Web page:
In 1950 the states in the country were reorganized to roughly coincide with linguistic boundaries. Thus, for instance, Telugu is spoken by a majority of speakers in the redefined state of Andhra Pradesh. Eighteen languages were given recognition by the government. Each of the states has one or two of these languages designated as its official language(s). In rural areas, people are usually monolingual. In the urban areas, a good amount of bilingualism is encountered. In large cities, one comes across persons who even may not know the local language.
In the public sphere we find some differences in the usage of English. The popularity of using English in public places varies greatly around the country, with marked variations in regions (southern India vs. northern India) and setting (rural vs. semi-urban and urban).
In the streets of a city like Hyderabad or Bangalore, for example, one may be able to approach a person of educated appearance and talk to him in English. The roman script is still the preferred medium for writing signboards and restaurant menus, etc. It is easier to find a railway timetable printed in the roman script than it is to find one printed in a regional script. Although the Department of Posts and Telegraphs of the Union Government encourages the dispatch of telegrams in Hindi language, a good number of them are still composed in English. In hotels and restaurants in cities and towns, one is able to converse in English at the reception, and to place an order in English at medium to large restaurants. In several southern Indian states, personnel at the counters of railway and bus stations, owners of small shops, drivers of taxis or autos (3-wheeled motorized vehicles), as well as many others, have sufficient command of spoken English for communication.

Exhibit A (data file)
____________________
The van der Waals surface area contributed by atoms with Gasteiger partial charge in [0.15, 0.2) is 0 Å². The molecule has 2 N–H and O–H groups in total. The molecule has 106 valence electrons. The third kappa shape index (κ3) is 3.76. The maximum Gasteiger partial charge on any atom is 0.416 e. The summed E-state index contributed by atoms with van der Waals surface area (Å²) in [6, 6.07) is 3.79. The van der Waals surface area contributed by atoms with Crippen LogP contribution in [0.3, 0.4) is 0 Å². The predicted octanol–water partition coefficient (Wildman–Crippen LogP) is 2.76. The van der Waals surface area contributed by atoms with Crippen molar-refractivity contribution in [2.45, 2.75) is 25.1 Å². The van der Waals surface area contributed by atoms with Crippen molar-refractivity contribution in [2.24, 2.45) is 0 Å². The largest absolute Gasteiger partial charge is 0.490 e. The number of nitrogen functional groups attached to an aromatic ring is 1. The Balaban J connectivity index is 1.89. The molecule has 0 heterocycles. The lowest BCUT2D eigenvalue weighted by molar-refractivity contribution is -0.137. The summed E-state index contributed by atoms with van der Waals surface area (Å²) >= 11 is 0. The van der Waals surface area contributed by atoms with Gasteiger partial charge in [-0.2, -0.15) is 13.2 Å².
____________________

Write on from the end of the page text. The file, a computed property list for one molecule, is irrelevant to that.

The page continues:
An Indian who knows English does not hesitate in speaking in that language with a foreigner (who is anticipated to know the language). For instance, an Indian dignitary who knows English would readily converse in English with a visiting foreigner or deliver a talk in English at an international forum. This can be contrasted with the medium that delegates or dignitaries from other countries use in similar circumstances. Except in a few areas, English-knowing Indians do not have antagonism towards English.
English language in its different variegations continues to thrive in India. It is a major medium of communication in technical and scientific education, governance, personal interaction among the educated, public information, broadcasting, news media etc. Education in the medium of English language is still valued. It is the main language used in the field of computing and internet-related enterprise. It is an essential tool of interaction between a foreigner and an Indian. India has been hospitable to English and each benefits from the other.
Professor, Research Institute for Languages and Cultures of Asia and Africa, Tokyo University of Foreign Studies, 3-11-1 Asahi-cho, Fuchu-shi, Tokyo, 183-8534 Japan, URL: www.aa.tufs.ac.jp/index_e.html e-mail: email@example.com
Born in 1947 in the Telugu-speaking state of Andhra Pradesh, India. His schooling up to the 12th grade was in Telugu medium with English as a subject of study. His undergraduate education was in sciences, Sanskrit and English languages. Later he studied Sanskrit for two years at master's level at Andhra University followed by another two-years' study of general linguistics for another master's level course at Deccan College, Pune, India. He obtained the degree of Doctor of Philosophy in linguistics from the same institute. From 1970 till 1995 he was a member of the faculty of linguistics at Deccan College. In 1995 he left that Institute while he was a professor and Joint Director to join the Research Institute for Languages and Cultures of Asia and Africa, Tokyo University of Foreign Studies. His main fields of interest are phonetics including speech synthesis and computational linguistics including script processing. He has experience of working on different languages of South Asia. He speaks and writes in Indian English.